The Mountain's Silhouette

Hiking and backpacking in the mountains of Scotland

Beinn Bhan

A circuit of Beinn Bhan with a scramble up one of its eastern arms and a return along its summit ridge

A View to Skye

The late afternoon sunshine set off the deep blue waters of the Inner Sound perfectly. Dun Caan on Raasay was a distinctive dark cone in front of the paler Cuillin of Skye. A delicious full plate of fish and chips was accompanied by a fine local ale. After crossing the Bealach na Ba it was the perfect end of the day at the Applecross Inn, one of the most achingly beautiful spots on the west coast of Scotland.

Earlier in the day, after a brief stop to resupply in Shieldaig, we’d left the van in a small parking area at the end of the estate path which heads uphill to Loch Gaineamhach, nestled below the eastern coires of Beinn Bhan. This hill, its highest point at 896m, is a sprawling mountain stretching from Kishorn in the south through almost to Applecross itself in the north. Whilst its western sides roll gently out into languid moorland, the eastern side is a series of yawning coires with rocky spurs and buttresses between them. This side is a scrambler’s paradise with countless lines to suit all abilities.

House near Shieldaig

We walked in as far as the loch itself. The weather was mixed with low cloud obscuring views and the occasional shower blowing up from Kishorn. It was mild and a little muggy and it was nice to gain a bit of height and pause in the breeze as we contemplated the rocky terraces of Sron Coire an Fhamhair which form the northern side of its namesake coire.

Above the Allt Loch Gaineamhach

Beinn Bhan above Loch Gaineamhach

The terraces offer a great array of scrambling, from simple Grade 1 up to much tougher Grade 3. Helen was practicing for her Summer Mountain Leader and so took the opportunity to try out some of her rope skills. We moved up the slope at our own pace, following Ben’s lead for the most part but also discovering our own routes. It was great fun on excellent rock and we soon gained height.

Scrambling on Beinn Bhan

The weather continued to blow around about us but there were occasional views across the coires of Beinn Bhan. In particular our gaze was drawn south to the jumbled slopes of A’ Chioch rising darkly above the waters of Lochan Coire na Poite.

A' Chioch and Lochan Coire na Poite

A' Chioch and A' Phoit

Eventually the scrambling was over and we came out on a misty plateau. We now followed a series of compass bearings and handrails to reach the summit trig point. On the way there was a brief lifting of cloud and we had dramatic views back along the rim of Coire an Fhamhair with Loch na Beinne Bain in the distance as well as the prow of A’ Phoit.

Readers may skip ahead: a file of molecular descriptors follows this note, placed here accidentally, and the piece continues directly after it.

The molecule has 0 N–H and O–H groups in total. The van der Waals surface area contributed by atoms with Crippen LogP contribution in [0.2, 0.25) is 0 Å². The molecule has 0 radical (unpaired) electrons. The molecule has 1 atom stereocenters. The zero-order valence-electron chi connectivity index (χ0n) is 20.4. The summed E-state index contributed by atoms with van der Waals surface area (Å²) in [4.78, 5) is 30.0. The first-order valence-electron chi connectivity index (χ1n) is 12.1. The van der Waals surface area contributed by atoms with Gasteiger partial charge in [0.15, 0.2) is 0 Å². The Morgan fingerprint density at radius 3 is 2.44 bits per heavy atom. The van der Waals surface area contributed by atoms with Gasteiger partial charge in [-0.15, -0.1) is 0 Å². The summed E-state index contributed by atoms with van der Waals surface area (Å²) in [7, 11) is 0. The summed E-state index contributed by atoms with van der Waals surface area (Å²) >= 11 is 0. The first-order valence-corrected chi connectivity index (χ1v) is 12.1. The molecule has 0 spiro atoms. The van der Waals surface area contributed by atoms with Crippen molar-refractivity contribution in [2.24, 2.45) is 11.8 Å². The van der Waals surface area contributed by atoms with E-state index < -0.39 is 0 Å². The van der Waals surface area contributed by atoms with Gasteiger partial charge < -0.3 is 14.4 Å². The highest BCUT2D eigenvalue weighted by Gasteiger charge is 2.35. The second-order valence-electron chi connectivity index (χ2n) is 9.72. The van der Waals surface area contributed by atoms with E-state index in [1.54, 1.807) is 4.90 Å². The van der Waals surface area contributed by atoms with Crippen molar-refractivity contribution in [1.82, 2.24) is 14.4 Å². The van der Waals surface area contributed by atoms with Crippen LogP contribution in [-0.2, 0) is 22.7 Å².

Beinn Bhan Summit Plateau

A' Phoit from Beinn Bhan

We reached the trig point in thick mist and stopped only briefly for a late lunch. The views reappeared as we dropped off the end of the summit plateau down towards A’ Choich and the continuation of the main ridge as it led us back towards Loch Kishorn in the distance.

Beinn Bhan ridge and Loch Kishorn

The ridge is magnificent providing comfortable, airy walking on short grass with only the occasional bit of rocky interest. The views came and went but generally improved as we dropped below the cloud base. Soon we had the wonderful view across Coire nan Arr to Sgurr a’ Chaorachain to admire.

Loch Kishorn from Beinn Bhan

Sgurr a' Chaorachain across Coire nan Arr

The ridge narrowed briefly for a time before we reached the southern end where there was more level ground and a last opportunity to admire the views.

On Beinn Bhan's southeast ridge

Coire nan Arr and Loch Kishorn

The views back along the main ridge and down the spiny arm of A’ Choich were quite spectacular as the cloud cleared and sun finally hit the hill. In the lee of the hill, sheltered from the wind and on soft turf it was very relaxed and we had a long break to enjoy the place.

Beinn Bhan from the southeast

Looking back to Beinn Bhan

Coire a' Chaorachain

Eventually we tore ourselves away from this wonderful hill and started the long, steep grassy descent back to the River Kishorn and the van. There were excellent views across the head of Loch Kishorn itself and further off to the Torridon hills now clearing of mist and cloud.

Head of Loch Kishorn

Descent of Beinn Bhan

With the descent over we changed and piled into the van for a fun drive across the Bealach na Ba. At the top we stopped for the wonderful views out to Skye. Across the moor Beinn Bhan’s summit stood now clear of cloud.

Bealach na Ba, Applecross

The Sound at Dusk

We drove down into Applecross to enjoy a grand evening, dining on fresh fish and chips in the Inn and then wandering along the rocky shoreline with views out across the Inner Sound to Skye.

Waters of the Inner Sound

The Applecross Inn